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Entrepreneur observation report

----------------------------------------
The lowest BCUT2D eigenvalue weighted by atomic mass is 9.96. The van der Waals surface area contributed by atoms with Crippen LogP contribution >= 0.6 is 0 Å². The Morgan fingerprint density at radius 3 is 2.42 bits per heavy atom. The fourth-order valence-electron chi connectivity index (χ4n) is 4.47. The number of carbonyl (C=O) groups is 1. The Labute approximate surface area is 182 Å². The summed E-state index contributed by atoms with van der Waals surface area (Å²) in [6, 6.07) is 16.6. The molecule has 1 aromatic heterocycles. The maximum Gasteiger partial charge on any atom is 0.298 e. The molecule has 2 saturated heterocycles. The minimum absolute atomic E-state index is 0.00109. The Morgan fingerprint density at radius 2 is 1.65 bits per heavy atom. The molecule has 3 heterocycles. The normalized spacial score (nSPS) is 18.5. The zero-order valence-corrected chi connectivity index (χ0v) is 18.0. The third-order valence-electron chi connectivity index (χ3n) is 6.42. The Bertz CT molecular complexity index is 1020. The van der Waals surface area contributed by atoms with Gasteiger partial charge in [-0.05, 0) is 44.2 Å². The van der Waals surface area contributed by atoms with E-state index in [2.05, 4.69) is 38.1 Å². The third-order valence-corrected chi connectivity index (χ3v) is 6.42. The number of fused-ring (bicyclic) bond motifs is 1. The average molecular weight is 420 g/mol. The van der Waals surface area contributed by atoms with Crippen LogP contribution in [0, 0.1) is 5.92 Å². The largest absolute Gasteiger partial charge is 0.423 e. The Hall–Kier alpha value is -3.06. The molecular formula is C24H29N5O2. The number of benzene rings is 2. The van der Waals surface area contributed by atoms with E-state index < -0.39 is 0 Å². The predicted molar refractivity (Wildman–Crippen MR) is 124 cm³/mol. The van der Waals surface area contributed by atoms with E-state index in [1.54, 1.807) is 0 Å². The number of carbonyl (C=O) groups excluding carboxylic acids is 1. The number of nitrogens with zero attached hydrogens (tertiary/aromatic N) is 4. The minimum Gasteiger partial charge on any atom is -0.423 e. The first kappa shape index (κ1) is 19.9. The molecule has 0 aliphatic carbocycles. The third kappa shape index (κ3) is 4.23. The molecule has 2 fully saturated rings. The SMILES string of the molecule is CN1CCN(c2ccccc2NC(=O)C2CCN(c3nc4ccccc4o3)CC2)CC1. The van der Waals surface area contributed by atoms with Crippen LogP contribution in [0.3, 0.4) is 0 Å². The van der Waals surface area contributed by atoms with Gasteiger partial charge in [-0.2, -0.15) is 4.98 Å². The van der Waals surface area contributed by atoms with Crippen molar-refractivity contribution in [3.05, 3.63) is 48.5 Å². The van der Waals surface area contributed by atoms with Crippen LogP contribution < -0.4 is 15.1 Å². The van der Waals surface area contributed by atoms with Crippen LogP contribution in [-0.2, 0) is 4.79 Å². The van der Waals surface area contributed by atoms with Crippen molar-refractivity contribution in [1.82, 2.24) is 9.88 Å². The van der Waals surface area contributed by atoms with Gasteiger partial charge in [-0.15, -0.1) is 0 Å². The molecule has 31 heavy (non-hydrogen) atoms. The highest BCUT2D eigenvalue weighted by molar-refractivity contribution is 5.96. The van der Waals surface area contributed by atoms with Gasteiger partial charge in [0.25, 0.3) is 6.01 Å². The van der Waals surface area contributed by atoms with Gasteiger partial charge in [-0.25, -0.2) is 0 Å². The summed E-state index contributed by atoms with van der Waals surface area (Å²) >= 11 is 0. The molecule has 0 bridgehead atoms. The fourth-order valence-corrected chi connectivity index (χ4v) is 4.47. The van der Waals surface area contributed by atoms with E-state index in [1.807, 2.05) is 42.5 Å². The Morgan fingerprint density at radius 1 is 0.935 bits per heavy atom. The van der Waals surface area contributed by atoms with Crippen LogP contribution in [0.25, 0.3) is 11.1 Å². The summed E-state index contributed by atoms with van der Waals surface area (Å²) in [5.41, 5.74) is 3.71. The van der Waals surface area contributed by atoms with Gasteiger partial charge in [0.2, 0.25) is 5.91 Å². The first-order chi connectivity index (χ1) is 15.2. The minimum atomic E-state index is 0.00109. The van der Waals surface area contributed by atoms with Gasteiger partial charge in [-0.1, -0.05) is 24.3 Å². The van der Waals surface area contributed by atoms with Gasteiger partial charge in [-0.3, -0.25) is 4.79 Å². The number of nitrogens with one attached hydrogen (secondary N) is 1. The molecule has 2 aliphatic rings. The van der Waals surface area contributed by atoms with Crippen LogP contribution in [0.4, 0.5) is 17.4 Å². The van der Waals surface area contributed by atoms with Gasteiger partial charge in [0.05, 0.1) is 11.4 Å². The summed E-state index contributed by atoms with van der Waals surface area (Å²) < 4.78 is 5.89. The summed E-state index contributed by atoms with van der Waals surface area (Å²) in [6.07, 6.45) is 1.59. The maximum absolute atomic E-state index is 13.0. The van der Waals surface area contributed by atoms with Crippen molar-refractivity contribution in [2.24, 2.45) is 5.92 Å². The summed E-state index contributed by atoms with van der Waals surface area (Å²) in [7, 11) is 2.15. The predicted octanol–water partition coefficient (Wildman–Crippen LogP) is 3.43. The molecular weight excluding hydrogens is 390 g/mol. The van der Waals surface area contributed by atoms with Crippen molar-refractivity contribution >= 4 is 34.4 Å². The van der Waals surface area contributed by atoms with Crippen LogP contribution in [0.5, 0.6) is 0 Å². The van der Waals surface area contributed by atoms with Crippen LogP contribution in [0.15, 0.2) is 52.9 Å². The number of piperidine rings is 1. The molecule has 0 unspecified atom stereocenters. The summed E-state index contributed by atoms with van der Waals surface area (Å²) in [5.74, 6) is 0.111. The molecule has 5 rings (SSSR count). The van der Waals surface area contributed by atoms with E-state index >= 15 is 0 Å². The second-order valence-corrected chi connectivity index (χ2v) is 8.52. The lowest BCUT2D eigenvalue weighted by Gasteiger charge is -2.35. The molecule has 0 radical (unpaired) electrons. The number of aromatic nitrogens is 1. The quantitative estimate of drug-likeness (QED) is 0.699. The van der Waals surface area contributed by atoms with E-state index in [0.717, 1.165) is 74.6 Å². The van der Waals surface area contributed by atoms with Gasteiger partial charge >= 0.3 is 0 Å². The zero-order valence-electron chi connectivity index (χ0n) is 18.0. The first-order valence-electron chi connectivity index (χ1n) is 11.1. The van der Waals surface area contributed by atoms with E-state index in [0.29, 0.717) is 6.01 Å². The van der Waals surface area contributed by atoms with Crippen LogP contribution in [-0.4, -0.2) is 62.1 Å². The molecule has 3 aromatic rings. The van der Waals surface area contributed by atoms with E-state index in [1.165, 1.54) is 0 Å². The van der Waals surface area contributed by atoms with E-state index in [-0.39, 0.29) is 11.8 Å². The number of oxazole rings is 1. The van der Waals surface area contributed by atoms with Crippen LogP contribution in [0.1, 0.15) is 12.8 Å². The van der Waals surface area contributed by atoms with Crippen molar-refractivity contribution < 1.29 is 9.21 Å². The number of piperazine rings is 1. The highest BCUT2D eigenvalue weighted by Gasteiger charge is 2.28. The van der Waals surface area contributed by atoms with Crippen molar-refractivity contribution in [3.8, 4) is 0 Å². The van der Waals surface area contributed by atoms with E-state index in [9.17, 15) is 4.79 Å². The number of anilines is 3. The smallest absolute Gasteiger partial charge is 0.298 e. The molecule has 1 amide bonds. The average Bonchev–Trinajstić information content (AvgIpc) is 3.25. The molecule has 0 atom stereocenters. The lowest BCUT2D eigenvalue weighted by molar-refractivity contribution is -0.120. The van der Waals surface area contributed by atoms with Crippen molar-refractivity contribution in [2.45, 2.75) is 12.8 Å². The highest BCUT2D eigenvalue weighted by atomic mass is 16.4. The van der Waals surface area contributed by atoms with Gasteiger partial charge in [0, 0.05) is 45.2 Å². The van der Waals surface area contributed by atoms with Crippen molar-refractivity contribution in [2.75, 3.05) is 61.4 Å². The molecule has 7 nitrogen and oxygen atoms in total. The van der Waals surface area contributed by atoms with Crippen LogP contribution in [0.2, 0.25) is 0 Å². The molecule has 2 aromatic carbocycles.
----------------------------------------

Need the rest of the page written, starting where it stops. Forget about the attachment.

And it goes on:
This report outlines a very small business of my brother’s. It describes his business, target market, financial plans, and marketing plans. I have tried to keep a neutral opinion about his opinions as much as possible. I have tried to keep my inputs and thoughts in the conclusion only. The whole idea of my brother, insert name here, owning a business started in early March of 1998 when one of the neighbors jokingly suggested he should raise chickens and sell them to people. A few days later he realized it could be easily done, and with a profit. From mid-March to September, he and I raised, and easily sold 600+ chickens, we only wished we could have raised more. When March of 1999 rolled around we were contemplating how many chickens to buy, when the person we bought the chickens from told us about the possibilities of rabbits. Because rabbits are a yearlong project, and we knew I would be leaving in the fall, it became his decision and ultimately his project. He started out with 20 baby doe (females), 3 baby bucks (males), and a small-borrowed hutch (cage) with all 23 rabbits jammed in tight. His investment in rabbits, although considerable, was still to be outdone by the ones in hutches and feed. He essentially spent all profits from chickens the year before and then some. His project now consists of 20 mature doe, 3 mature bucks, and approximately 60 babies. He has taken over a section of a large barn and turned it into a 30+ hutch rabbitry system with a circulating automatic watering system., and recently acquired a large weaning cage. I asked him how he felt when he was getting started and he said he didn’t like spending all that money but he knew he would get it all back someday. I then asked him if he was afraid of competition, or of there not being a big enough market. He said he knew of nobody else selling rabbit meat in the area on any scale, and that because rabbit meat is practically thee healthiest meat, he couldn’t see any problems in the market. He then said that if personal selling fails he can sell them through his "chicken provider" on a per pound basis. One thing I have always known about my brother and his rabbit business is that he is very confident in its success and that even though he knows there will be small problems he is very sure of overall success. When I asked him who he sees as his typical customer he said that first he would talk to people that bought chickens last year, and then possibly put an add in the Kearney Hub (an area newspaper). He then said that because rabbit meat is so healthy he saw the health conscience as his primary customers he also said that because it wouldn’t be real cheap, they would be people with money to spend on special health food. He didn’t have any demographics, Psychographics, or Geographics, but that he knew there the supply and that all demand would be his. I asked him if he saw any reason for his market to shrink, and he said he didn’t see any reason for it not to grow. Most of the funding for his business came from our chicken profits, from me (expecting to be paid back plus some) and from his savings. While he did not have a business plan set in concrete he had some basic numbers that he thought would be attainable and some ideas on how to attain them. He did not receive funding from a bank. Profit margins for his business are somewhat unpredictable the number of kits (baby rabbits) a doe has a year can greatly effect the business. He tries to conservatively figure his profits. Here I will try to give you a little info on the possible income of a 20 doe rabbitry. If the average doe has 12 kits a litter and has a litter every 1 ¾ month or 9 litters a year, then each doe averages 108 babies a year. Take this number times the number of doe or 20 and you get 2160 babies a year. If each baby weighs 4-6 pounds (we’ll use 4) when sold on a per-pound rate you are selling 8640 pounds of rabbit a year. Take this number times $.95, (a conservative price for rabbit meat per live pound) and you’re bringing in $8,200.00 a year. Subtract the estimated $900.00 a year in feed and $500.00 for any other expenses and you’re left with $6,800.00. This only for 20 doe, because it only takes 6 months for a rabbit to mature he could, in theory increase his number of mature breeding stock by a power of 10 in 6 months giving him ten times the income. However he would have to buy that many more cages. As you can see though the business definitely has possibilities for expansion. There is also the prospect of composting rabbit droppings, bagging it and selling it at the farmer’s market. This would nearly cancel out the cost of feed. Rabbit compost is renowned among gardeners as the best fertilizer because of the super efficient digestive system of rabbits. He hasn’t been able to figure the profit percentage yet, but says it will be quite a while before he pays for all of his expenses as doe often need to have a few litters before they become good mothers. He does do all of his own accounting, and book keeping of rabbit due dates weaning dates etc. In four years he plans on going to college, but he said his business has great growth potential and could be quite large by then. He also went on to say that he could sell the business to our youngest sister who has raised and shown pet rabbits before, thus letting the business continue for a few more years. He is not currently marketing any rabbits he does have several baby rabbits but they aren’t quite at the age to be sold. He will initially use personal selling, for this he will call people we sold chickens to last year as well as other people that have shown interest in acquiring chickens. The price for a rabbit won’t be much different than it was for a chicken. Though many people might hesitate at buying a rabbit instead of a chicken, he believes this is only because they are uninformed about rabbits. He is also considering the idea of putting an ad in the local paper to increase his direct sales. He knows that he will produce more rabbits than he will be able to sell directly so he also has permanent buyer lined up that will come pick them up and pay by the live pound. This buyer could do many things with the rabbits, most will probably go to processing plants, but some could go to research facilities. This situation is what he calls a no lose situation. He has read several books on raising rabbits, which suggest talking with local Supermarkets about buying your rabbit meat for them to resell, this is something to look into. While he plans on using the farmer’s market to sell his composted rabbit droppings to home gardeners, he also plans on using this as an opportunity to advertise his rabbits. Because his rabbits will be used for food and possibly research, his product is for both the consumer market and the industrial market, though the consumer market is much bigger. The fact that he will sell a rabbit for roughly the same price as a chicken the year before I consider the price of his rabbits to be low to medium. Due to the fact that last year we charged a little more per chicken than the supermarket it will be a great price for a rabbit which usually goes for a little more than a chicken. He is able to price the rabbits this low because he is producing them compared to buying each chicken as a chick and raising it from there like we did last year. His lack of competition is a key factor to any success he experiences through his limited marketing methods. It also makes his rural location less relevant. I do believe that he is more of an entrepreneur than a small business owner, manager, or technician, because he is always looking for a way to advance his business. He is the owner, manager, and technician, though he doesn’t have anybody to manage he does have to manage his time around the rabbits. Sometimes he can expect ten or more rabbits to have babies within a couple days and must check them constantly to make sure every think is ok. He plays the role of technician when he builds cages, and maintains cleanliness. I don’t think this business could ever become a franchise although it could become a very large company with thousands of rabbits, and several employees. If it were to become a franchise I think it would best be managed by the franchisees. I think this would eliminate any hierarchy or bureaucracy involved in most franchises. Of course there would be a main office to coordinate advertising and to offer help to franchisees with questions or problems. I don’t have too many suggestions except to attempt all of the plans he has thought of. I also think that he needs to make a profit before he starts expanding any more. Once he gets into the cycle of raising and selling the rabbits he can then begin to expand, but not before then. This is really a business that has a lot of potential, and had a lot of things going for it. It is proof to me that the only successful entrepreneur is the guy that gets the idea and does it, not the guy that just thinks it would be a good idea for someone else to do.